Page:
In June 1994 four engineers founded AEDIP with the aim of representing the interests of companies that practice the discipline of Project Management as a distinctive set of services that proposed to change the way projects were managed: to meet the goals set for cost, delivery date and quality to the benefit of the client’s interests.

Important founding members were Ignacio Menéndez Pidal de Navascués and Juan Carlos Andreu Pinillos. At the time it was unusual to find Spanish professionals who openly identified with project management, which was seen more as a form of self-education and an option for internal management.

In 1995 the market for Project Management services represented a turnover of about 27 million euros. It consisted of outsourcing for Construction project management, mainly building projects.

In 1997, under the direction of Javier García-Monsalve, the AEDIP began the task of bringing together the best-known companies in the industry. The turnover represented doubled to 55 million euros. The Spanish economy was growing at an extraordinary rate and created the main stimulus for the demand for professional management services

In 2000 new By-laws were approved and the Spanish name “Asociación Española de Dirección Integrada de Proyecto” was adopted as the translation of the term “Project Management” into Spanish, at the proposal of Professor Rafael Heredia Scasso, one of the early proponents of this discipline in Spanish universities, in the University School of Industrial Engineers ETSII of Madrid.

That year saw the first business meeting in the IESE of Madrid, where there was a historic debate between the best known architects in Spain and the emerging generation of project managers about the changing strategy for organising projects and the benefits of using this methodology.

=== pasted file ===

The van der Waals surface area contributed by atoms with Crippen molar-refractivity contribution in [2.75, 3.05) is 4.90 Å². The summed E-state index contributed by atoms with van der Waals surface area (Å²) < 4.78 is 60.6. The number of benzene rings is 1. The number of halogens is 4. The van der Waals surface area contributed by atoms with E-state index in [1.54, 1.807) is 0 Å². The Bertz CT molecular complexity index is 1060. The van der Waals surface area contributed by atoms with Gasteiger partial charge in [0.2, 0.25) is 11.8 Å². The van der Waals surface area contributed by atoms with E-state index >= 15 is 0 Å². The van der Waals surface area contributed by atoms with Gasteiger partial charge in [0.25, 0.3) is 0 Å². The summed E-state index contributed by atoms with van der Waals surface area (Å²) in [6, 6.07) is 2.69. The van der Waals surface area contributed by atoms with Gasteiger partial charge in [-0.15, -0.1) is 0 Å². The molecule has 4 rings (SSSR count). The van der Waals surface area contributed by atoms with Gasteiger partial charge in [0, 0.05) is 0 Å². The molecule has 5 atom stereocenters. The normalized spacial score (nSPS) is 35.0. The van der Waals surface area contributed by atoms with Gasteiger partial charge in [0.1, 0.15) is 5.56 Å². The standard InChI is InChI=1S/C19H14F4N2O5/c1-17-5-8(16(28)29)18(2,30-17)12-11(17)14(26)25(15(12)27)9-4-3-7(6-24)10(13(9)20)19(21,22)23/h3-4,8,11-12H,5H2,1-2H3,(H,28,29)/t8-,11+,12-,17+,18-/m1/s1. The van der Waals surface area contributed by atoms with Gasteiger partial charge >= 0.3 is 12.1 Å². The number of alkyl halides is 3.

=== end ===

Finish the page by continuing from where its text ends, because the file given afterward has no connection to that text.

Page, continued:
The year 2000 also saw the approval of the first internal Code of Practice inspired by the Construction Project Management Association of the United States, and AEDIP took part in the first meeting of associations in Cannes, where the bases of the of the present International Construction Project Management Association (ICPMA) were established.  Antonio Osuna Martinez was the president of the association at that time.

In 2001 AEDIP designed a new model of postgraduate university training for construction project management that covers everything from the feasibility of the project to delivery of the building ready for use. The project was successfully introduced and developed in conjunction with Madrid’s University School of Architecture.

In 2002 AEDIP’S General Assembly established new requirements for becoming a Full Member of AEDIP: companies had to provide certificates issued by clients to show that they had managed at least two projects, each with a minimum investment of 6 million euros, and employing qualified staff. This and other requirements were fundamental for distinguishing companies operating in the market from each other.

In 2003, management services multiplied in the public sector thank to the good results obtained in projects managed for private clients. Of particular note were contracts for Public-Private Partnership (design, execution and maintenance) subject to the strict Eurostat rules. The public sector went from accounting for 0.3% of companies’ turnover to 33% in 2009. Javier García-Monsalve was president of the AEDIP at this time, and was later succeeded by José Antonio Osuna Gómez.

In 2005 AEDIP published the White Paper on Construction Project Management, which concluded the debate about the true scope of Project Management. The same year, the Association published “Expo de Zaragoza” and contracted the first “Programme Management” service, which was given  the curious name of “bedside project management”. Miguel Ángel Álvarez was the president of AEDIP in the period 2005-2006.